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Title: Behaviour and personality in delinquent children
Author: Shapland, Joanna
ISNI:       0000 0001 3397 1944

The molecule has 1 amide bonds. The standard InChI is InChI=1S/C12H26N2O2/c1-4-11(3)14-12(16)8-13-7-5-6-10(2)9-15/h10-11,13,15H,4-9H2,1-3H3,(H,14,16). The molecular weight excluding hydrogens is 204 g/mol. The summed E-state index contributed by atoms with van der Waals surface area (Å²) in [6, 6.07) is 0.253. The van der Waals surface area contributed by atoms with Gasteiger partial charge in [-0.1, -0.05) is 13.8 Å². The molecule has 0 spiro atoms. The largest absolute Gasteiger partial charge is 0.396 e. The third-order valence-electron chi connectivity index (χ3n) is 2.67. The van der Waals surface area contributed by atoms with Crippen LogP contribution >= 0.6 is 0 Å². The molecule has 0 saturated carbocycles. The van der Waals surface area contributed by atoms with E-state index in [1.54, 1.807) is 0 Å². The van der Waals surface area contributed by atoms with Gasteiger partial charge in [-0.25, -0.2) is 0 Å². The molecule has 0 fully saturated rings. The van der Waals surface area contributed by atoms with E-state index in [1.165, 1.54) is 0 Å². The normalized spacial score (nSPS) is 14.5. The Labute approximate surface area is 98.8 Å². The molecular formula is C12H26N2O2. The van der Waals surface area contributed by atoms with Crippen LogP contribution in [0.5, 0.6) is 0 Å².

Awarding Body: University of Oxford
Current Institution: University of Oxford
Date of Award: 1976